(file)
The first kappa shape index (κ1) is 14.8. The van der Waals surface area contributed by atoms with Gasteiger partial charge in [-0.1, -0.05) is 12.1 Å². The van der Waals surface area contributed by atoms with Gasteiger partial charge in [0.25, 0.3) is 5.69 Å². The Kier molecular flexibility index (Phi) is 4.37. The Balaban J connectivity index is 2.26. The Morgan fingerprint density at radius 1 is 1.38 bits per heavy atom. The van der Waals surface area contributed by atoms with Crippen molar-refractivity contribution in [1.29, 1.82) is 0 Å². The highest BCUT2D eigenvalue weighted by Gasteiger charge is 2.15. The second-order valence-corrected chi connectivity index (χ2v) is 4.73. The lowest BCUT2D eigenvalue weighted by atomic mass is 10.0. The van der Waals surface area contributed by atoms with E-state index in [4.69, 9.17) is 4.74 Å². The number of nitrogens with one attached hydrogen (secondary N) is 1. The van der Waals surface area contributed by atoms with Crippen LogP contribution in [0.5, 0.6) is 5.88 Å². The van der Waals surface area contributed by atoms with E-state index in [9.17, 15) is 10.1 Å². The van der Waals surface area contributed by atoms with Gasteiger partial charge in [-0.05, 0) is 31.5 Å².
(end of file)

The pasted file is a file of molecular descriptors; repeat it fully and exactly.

The first kappa shape index (κ1) is 14.8. The van der Waals surface area contributed by atoms with Gasteiger partial charge in [-0.1, -0.05) is 12.1 Å². The van der Waals surface area contributed by atoms with Gasteiger partial charge in [0.25, 0.3) is 5.69 Å². The Kier molecular flexibility index (Phi) is 4.37. The Balaban J connectivity index is 2.26. The Morgan fingerprint density at radius 1 is 1.38 bits per heavy atom. The van der Waals surface area contributed by atoms with Crippen molar-refractivity contribution in [1.29, 1.82) is 0 Å². The highest BCUT2D eigenvalue weighted by Gasteiger charge is 2.15. The second-order valence-corrected chi connectivity index (χ2v) is 4.73. The lowest BCUT2D eigenvalue weighted by atomic mass is 10.0. The van der Waals surface area contributed by atoms with E-state index in [4.69, 9.17) is 4.74 Å². The number of nitrogens with one attached hydrogen (secondary N) is 1. The van der Waals surface area contributed by atoms with Crippen LogP contribution in [0.5, 0.6) is 5.88 Å². The van der Waals surface area contributed by atoms with E-state index in [9.17, 15) is 10.1 Å². The van der Waals surface area contributed by atoms with Gasteiger partial charge in [-0.05, 0) is 31.5 Å².